Date of Submission
Doctor of Psychology (PsyD)
Robert A DiTomasso, PhD, ABPP, Chair, Department of Psychology
Yuma Tomes, PhD, Chairperson
Terri Erbacher-Duff, PhD
Patricia Trujillo-Strong, PsyD
This research explored the understanding of coming out, using qualitative methods. Through a semi-structured interview, the present study explored: individuals’ unique experiences of coming out in middle or high school, the challenges of coming out, supports available while in school, as well as ideas of how schools can support students who decide to come out. A central theme of the study was to uncover opportunities for schools to support GLBTQQ students who self-disclose a homosexual identity. The results of the current study suggest that schools are providing no supports to limited support systems for sexual minority youth. In reference to the unique experiences of coming out, four themes emerged, which include: Coming out as a process, Fear, Disclosure, and Psycho-Social. Themes extracted from the interviews were compared with Cass’ (1984) six-stage model of homosexual identity formation. The current study proposed a linear process, which includes: Self-Awareness, Self-Reflection, Self- Acceptance, Self-Confidence, and Self-Disclosure. In reference to challenges, results revealed that individuals faced bullying, rejection from peers and family members, depression and suicide attempts, running away and prostitution. In terms of supports, results revealed that schools should provide psycho-social supports (e.g., Gay-Straight Alliances, Teacher Mentors) and academic supports (e.g., inclusive curriculum, performing arts programs).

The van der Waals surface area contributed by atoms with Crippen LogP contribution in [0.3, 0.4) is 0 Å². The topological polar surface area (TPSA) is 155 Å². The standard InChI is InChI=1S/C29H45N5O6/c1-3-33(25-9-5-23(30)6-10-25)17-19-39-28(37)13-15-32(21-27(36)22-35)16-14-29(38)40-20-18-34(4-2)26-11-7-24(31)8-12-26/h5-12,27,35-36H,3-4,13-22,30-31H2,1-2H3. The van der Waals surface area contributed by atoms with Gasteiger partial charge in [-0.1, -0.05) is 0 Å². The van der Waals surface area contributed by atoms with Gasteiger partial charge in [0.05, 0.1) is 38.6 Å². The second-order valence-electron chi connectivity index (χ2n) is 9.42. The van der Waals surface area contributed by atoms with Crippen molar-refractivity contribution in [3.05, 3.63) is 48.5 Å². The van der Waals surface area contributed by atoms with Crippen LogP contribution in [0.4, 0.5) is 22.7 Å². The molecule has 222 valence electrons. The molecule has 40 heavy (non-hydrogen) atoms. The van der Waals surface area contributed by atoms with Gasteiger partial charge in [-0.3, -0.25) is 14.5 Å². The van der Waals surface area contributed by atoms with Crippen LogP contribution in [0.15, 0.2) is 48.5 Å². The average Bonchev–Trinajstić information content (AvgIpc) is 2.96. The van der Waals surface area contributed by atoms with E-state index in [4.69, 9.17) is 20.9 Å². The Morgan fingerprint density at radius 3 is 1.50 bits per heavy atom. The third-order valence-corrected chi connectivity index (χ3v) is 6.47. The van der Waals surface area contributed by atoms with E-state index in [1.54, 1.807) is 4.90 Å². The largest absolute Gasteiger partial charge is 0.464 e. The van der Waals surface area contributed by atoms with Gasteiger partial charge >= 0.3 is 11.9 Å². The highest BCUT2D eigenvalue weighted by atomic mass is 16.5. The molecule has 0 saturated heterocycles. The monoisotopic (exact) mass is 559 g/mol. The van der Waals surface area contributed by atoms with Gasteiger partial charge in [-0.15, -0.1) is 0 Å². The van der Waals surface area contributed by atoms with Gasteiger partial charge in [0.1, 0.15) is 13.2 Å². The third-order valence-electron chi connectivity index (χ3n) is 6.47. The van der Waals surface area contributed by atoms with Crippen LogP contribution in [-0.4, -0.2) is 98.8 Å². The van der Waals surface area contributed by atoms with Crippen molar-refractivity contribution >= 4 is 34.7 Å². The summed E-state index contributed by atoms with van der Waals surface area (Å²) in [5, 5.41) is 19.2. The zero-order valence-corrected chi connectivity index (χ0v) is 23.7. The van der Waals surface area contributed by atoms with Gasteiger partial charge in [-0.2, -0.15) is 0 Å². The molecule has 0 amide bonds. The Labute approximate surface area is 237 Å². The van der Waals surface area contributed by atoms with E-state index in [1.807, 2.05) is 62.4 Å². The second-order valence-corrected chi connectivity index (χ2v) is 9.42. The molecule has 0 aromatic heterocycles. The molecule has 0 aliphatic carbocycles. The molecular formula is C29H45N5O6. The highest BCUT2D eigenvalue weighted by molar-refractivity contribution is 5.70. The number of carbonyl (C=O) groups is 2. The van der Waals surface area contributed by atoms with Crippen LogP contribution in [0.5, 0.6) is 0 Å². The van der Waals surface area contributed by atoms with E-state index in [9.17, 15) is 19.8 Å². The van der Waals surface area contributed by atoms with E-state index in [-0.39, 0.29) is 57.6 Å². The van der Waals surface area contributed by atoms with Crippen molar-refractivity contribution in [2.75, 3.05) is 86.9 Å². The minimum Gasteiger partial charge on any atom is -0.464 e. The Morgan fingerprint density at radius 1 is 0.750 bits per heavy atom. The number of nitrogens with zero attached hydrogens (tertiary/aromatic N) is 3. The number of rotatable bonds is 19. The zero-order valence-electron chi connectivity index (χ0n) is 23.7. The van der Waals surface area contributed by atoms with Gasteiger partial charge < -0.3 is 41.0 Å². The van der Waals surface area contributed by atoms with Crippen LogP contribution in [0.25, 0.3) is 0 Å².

Appelgren, Michael, "Descriptions of Psycho-Social and Academic Support Systems in Schools for Gay, Lesbian, Bisexual, Transgender, Queer, and Questioning Middle School and High School Students" (2015). PCOM Psychology Dissertations. 328.
Applied Behavior Analysis Commons, Child Psychology Commons, Cognition and Perception Commons, Gender and Sexuality Commons, Personality and Social Contexts Commons, Quantitative, Qualitative, Comparative, and Historical Methodologies Commons